I was very fortunate to receive an award for my blog recently from the Cisco-sponsored IT Blog Awards. I also recently remembered an article I wrote quite some time ago for publication elsewhere that never made it to the presses. I thought it would be kind of appropriate to publish it myself to share what I've learned over the past 9 years or so of blogging. It will hopefully encourage others to sharpen their virtual pencils, helping them to learn, get their name "out there" and contribute to the wider community. Apologies for the length of the article, but I can't help myself when it comes to detail...sorry!
 
I was originally motivated to set up my own blog in 2011 after reading the articles of people like Andrew Von Nagy, Devin Akin and Keith Parsons. I was in awe of their depth of knowledge, and the fact they were performing such a valuable altruistic act, freely sharing their valuable knowledge and content.

I was also starting to gain more real-world experience in wireless networking and acquiring more knowledge as I moved through my CWNP studies. While I didn’t imagine I could ever demonstrate their level of knowledge, I was coming across a few useful pieces of information from the solutions I was working on  that I thought might be useful to others in the wireless industry. I thought I’d try my hand at a few blog articles and follow their example of sharing useful information that I might come across.

I was amazed by the reception that I received when I tentativley published my first blog article! I got emails and tweets from many people congratulating me and thanking me for my efforts. The real icing on the cake though was the messages I received from my “industry heroes”: Keith, Devin and Andrew. Receiving praise and support from those I held in such high esteem and whose opinion I valued so much was a massive boost for me to carry on and develop my blogging activities.

I have continued to blog for around 9 years now. My frequency of creating articles has varied significantly over that time, but I have found it to be rewarding, challenging and incredibly useful.

Why Blog?


There are some really good reasons to blog and share your knowledge expertise. We’ll explore a few here.

Community engagement


One of the biggest surprises for me was how blogging massively stimulated my initial engagement with the general online wireless community. As a newcomer, it can be quite daunting to make in-roads to an existing community. Putting together a few blog articles and putting them “out there” is a great ice breaker.

Creating content such as blog articles stimulates interactions with other in the community. Conversations around your content will stimulate unexpected levels of engagement. Articles will often prompt others to share their similar experiences and perhaps share additional information that they may have found from their own experiences. Others may ask for further information to help with a challenge they may be facing that is related to the content you have created. These conversations are an inevitable consequence of publicly sharing your knowledge and can become valuable sources of new professional relationships and friendships.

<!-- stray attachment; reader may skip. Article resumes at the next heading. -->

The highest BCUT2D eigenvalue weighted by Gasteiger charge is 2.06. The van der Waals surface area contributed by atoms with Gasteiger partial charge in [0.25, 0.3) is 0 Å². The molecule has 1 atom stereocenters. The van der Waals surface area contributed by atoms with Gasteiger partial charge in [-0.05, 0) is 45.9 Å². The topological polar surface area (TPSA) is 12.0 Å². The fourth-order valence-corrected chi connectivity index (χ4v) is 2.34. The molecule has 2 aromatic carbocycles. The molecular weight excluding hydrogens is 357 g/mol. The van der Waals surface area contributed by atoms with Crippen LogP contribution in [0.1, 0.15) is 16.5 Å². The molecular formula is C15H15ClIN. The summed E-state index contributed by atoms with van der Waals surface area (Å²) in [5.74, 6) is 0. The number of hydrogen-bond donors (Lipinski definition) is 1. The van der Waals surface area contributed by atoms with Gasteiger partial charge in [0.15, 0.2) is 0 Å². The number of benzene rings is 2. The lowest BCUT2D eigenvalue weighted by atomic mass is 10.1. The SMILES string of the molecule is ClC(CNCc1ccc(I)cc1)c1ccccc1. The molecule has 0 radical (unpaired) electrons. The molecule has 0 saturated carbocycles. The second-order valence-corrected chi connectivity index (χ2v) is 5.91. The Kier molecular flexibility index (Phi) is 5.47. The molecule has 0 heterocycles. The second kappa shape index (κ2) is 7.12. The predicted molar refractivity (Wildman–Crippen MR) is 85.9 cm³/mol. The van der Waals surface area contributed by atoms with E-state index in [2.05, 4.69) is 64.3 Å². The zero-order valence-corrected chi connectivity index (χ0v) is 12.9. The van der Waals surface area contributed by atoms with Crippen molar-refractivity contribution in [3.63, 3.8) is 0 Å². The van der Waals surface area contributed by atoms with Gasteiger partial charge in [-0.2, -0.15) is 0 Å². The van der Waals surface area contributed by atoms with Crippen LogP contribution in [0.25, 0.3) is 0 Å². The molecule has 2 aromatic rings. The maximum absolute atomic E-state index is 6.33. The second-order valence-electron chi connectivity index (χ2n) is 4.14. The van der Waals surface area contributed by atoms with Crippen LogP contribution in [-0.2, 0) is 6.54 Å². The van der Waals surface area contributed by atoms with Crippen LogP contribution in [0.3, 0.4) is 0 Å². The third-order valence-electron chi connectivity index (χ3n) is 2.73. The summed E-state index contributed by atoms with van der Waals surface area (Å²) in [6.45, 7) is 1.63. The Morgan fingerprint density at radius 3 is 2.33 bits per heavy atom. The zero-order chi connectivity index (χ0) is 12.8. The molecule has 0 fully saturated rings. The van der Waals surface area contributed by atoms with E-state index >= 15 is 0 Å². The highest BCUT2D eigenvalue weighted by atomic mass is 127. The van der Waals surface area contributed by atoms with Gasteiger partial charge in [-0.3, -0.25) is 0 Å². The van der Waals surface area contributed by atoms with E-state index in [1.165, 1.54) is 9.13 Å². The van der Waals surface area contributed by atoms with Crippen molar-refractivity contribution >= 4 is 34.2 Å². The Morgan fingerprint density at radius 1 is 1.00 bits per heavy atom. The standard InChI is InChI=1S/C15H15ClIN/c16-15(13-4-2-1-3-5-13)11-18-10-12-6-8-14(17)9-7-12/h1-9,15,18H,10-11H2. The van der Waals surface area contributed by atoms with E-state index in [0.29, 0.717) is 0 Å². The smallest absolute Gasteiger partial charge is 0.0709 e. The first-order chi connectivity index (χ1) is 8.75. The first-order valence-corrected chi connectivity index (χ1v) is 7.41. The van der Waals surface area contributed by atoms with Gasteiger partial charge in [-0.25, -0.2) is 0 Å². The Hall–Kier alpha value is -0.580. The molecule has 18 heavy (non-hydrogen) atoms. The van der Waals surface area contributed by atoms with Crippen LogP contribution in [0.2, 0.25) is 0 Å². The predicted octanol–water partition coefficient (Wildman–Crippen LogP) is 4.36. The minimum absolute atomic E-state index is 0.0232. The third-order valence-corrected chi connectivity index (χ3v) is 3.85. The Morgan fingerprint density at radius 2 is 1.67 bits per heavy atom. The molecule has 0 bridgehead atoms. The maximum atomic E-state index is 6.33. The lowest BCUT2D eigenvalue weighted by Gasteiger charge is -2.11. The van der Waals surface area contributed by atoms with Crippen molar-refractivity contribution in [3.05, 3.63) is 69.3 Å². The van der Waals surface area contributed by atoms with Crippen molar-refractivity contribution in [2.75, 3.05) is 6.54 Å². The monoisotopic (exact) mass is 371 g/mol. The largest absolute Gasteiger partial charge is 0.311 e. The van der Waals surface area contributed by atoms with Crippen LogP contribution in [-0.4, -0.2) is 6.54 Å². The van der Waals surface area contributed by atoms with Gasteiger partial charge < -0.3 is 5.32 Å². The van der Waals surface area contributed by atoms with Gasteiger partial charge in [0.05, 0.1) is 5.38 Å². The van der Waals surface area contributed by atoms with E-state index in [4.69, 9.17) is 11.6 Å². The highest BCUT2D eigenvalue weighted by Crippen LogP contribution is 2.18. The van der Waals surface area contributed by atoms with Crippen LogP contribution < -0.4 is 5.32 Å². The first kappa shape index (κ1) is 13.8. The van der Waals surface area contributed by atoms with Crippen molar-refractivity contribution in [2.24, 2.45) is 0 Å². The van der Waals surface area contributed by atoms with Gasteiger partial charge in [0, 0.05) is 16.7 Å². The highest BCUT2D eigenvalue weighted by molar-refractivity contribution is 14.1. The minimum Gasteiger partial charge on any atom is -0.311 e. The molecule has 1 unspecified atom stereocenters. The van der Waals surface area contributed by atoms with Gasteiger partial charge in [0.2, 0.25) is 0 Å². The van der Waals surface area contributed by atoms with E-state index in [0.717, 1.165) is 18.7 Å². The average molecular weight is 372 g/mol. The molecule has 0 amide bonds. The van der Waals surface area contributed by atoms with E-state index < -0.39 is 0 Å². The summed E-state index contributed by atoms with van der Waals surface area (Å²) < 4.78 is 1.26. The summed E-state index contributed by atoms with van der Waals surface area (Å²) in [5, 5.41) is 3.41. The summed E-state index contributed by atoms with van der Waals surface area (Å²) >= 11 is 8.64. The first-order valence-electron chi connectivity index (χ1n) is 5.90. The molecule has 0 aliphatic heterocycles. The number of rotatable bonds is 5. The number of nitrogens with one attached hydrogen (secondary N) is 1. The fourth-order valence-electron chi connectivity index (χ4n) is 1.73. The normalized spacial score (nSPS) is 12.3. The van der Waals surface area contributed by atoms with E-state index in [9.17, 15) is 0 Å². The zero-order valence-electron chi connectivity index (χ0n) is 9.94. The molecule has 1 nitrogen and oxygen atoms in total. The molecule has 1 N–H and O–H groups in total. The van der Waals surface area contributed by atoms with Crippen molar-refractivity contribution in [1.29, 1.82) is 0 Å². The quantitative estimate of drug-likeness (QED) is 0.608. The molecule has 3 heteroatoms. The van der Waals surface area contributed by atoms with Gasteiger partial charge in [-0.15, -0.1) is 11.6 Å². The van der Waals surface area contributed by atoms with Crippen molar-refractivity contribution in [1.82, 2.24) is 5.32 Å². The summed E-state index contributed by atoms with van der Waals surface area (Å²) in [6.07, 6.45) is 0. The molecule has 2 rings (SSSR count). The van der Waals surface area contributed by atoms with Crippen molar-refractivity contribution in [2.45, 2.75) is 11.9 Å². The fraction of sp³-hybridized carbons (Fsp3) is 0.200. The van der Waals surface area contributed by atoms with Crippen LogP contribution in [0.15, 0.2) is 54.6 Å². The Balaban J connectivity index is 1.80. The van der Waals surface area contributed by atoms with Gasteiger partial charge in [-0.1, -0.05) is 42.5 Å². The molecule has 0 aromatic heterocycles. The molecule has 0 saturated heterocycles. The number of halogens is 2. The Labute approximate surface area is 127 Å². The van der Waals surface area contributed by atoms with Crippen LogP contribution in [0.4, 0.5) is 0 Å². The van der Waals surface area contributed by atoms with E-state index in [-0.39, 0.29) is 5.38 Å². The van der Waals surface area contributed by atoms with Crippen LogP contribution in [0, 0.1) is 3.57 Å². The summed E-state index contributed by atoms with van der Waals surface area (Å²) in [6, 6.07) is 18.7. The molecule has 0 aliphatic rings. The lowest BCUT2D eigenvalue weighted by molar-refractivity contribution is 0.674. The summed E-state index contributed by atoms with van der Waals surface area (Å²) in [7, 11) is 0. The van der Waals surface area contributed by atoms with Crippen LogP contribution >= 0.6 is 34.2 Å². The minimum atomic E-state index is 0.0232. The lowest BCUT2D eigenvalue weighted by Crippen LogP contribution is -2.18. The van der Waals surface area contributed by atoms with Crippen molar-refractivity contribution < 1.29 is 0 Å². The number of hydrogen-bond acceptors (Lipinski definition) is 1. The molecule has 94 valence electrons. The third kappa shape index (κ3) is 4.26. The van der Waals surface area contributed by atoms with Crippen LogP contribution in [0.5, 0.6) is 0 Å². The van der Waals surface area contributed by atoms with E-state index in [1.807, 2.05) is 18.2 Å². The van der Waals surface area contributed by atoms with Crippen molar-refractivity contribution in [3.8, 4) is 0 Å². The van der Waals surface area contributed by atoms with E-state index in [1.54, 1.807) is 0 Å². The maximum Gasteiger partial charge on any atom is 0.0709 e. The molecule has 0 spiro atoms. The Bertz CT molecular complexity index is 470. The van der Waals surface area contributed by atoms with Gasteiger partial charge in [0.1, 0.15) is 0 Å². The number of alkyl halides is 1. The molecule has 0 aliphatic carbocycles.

One pleasant side effect of having written a few useful blog articles is that the first time you have cause to visit an industry conference, you’ll almost certainly meet someone who has read one or more of your articles. It’s amazing how often someone will approach you and say: “hey, didn’t you write that article about a <insert subject> a few months back !?”. These comments generally turn in to longer conversations, often ending in a few beers or some food with a new acquaintance.

Overcoming “Imposter Syndrome”


One of the challenges of becoming part of a community of knowledgeable professionals is overcoming the barrier of not being “good enough” to offer up your thoughts and opinions in the presence of so many others who may have a proven track record and significant experience. This leads to a feeling of perhaps not really having the expertise to be part of such a group and the fear that you may get found out as lacking in your own level of expertise…you may suffer from: “imposter syndrome”.

Putting together a blog post is great way to build your confidence. You will generally get people providing positive feedback or, at worst, constructive criticism of your content. Putting your content out there and receiving feedback from your peers is an excellent way of getting over that feeling of being the “new kid in town’ and will generally solicit thanks or positive feedback from someone who finds your content useful. It I worth remembering that although there may be plenty of gurus and experts in the community who may already know the subject you are discussing, there are many thousands of people out there who are just starting out or perhaps only dip in to the world of Wi-Fi occasionally, perhaps when they have an issue to investigate. I guarantee that someone, somewhere will find your content useful and be grateful to have discovered it.

After a few articles, your confidence will grow as you feel you have something of worth to share with the world so that you no longer feel like the “newbie imposter” 😊

A Useful Journal For Yourself


One very interesting side-effect of creating blog articles is that they become a very useful resource for you. Instead of keeping a set of private notes about a subject, posting them up in a blog article means that the information is always available via a quick Google search from just about anywhere. Posting an article also ensures that you explain the concepts and context of a subject in a clear and useful way. When you refer to that same article in a couple of years’ time, you’ll certainly thank yourself for having taken the time to properly record your thoughts.